Insider trading includes both illegal and legal conduct:
- Legal insider trading - occurs when corporate insiders buy and sell stock within the corporation. Corporate insiders include the officers, directors, employees, and shareholders. These securities trades must be reported to the Securities Exchange Commission (SEC).
- Illegal insider trading - occurs when a person, who has special access to or is aware of unpublished corporate information, uses that information to make a profit by selling or buying corporate securities. If that person wrongfully obtains this nonpublic information, the trader has committed insider trading.
Thus, a person can be guilty of insider trading for "tipping," or publicizing such nonpublic corporate information, or trading securities on the "tip." It is also possible to commit insider trading and have no affiliation at all with the corporation.
The Securities Exchange Commission (SEC) has brought insider trading cases against:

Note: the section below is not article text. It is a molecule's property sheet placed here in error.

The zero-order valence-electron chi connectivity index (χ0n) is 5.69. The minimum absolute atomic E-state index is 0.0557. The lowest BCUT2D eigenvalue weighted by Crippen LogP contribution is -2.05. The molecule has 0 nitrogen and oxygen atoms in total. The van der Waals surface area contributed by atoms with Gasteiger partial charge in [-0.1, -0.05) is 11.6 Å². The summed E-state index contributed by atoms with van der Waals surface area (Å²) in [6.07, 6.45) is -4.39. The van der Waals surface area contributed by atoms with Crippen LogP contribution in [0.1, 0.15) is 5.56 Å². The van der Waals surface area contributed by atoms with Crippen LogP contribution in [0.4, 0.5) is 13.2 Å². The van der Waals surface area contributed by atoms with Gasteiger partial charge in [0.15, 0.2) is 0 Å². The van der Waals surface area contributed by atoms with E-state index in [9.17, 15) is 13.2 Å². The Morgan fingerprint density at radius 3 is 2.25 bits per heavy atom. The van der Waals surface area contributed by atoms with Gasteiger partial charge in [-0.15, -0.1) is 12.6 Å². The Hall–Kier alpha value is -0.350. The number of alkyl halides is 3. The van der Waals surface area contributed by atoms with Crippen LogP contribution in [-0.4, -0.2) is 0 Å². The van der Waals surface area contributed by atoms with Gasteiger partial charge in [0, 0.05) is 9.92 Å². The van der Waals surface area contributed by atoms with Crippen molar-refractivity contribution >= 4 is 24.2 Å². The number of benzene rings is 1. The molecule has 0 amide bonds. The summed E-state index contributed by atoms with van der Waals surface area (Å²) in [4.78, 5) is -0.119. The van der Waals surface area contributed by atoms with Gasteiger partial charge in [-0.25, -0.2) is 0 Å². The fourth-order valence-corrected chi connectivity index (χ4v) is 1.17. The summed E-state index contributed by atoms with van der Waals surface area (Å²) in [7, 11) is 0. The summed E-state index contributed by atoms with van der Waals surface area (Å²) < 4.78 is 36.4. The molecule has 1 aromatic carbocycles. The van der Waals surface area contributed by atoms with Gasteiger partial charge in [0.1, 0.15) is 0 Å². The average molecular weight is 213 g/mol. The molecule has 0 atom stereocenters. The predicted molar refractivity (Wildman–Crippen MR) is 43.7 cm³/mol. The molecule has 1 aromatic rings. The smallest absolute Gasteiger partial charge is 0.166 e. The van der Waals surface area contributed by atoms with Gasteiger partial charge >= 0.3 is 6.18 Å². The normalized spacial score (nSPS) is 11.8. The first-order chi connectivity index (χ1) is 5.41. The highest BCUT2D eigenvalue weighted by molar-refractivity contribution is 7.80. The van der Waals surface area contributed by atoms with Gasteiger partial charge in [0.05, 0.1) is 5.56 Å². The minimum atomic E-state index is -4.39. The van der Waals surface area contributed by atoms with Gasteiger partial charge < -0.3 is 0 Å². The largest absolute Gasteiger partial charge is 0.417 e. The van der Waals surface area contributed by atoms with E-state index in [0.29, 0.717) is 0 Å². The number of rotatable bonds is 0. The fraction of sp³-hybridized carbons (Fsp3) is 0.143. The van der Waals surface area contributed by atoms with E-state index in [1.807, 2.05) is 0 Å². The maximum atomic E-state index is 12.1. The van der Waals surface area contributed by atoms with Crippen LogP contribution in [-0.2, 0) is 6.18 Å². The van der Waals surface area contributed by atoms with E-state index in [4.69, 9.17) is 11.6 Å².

- Corporate officers, directors, and employees who traded the corporation's securities after discovering major, nonpublic corporate developments
- Friends, business associates, family members, and other outsiders who traded securities on "tips" received from corporate officers, directors, or employees
- Employees of other professional practices (e.g. law, banking, brokerage and printing firms) who traded corporate securities on confidential information given to them in exchange for services
- Government employees who traded securities on nonpublic corporate information they had access to by virtue of their government employment
- Employees of financial printers who traded corporate securities on confidential information learned during the course of their employment
- Other persons who misappropriated, and took advantage of, confidential information from their employers.
What Is an Insider?
Insiders are any shareholders who hold more than five percent of a company's voting stock. Insiders are also any corporate employees who have access to confidential corporate information. Information that affects a company's stock price or that might influence investor decisions that is not open to the general public is considered important confidential corporate information. Insiders must file with the Securities Exchange Commission (SEC) and report their trading activity.
Have You Been Accused of Insider Trading?
Insider trading has severe criminal and civil penalties. If you have been accused of insider trading by a regulatory securities agency, a securities or business attorney can help discuss your legal options and defenses. A securities lawyer can also help guide you through the complicated legal system and procedures necessary to mount a proper defense.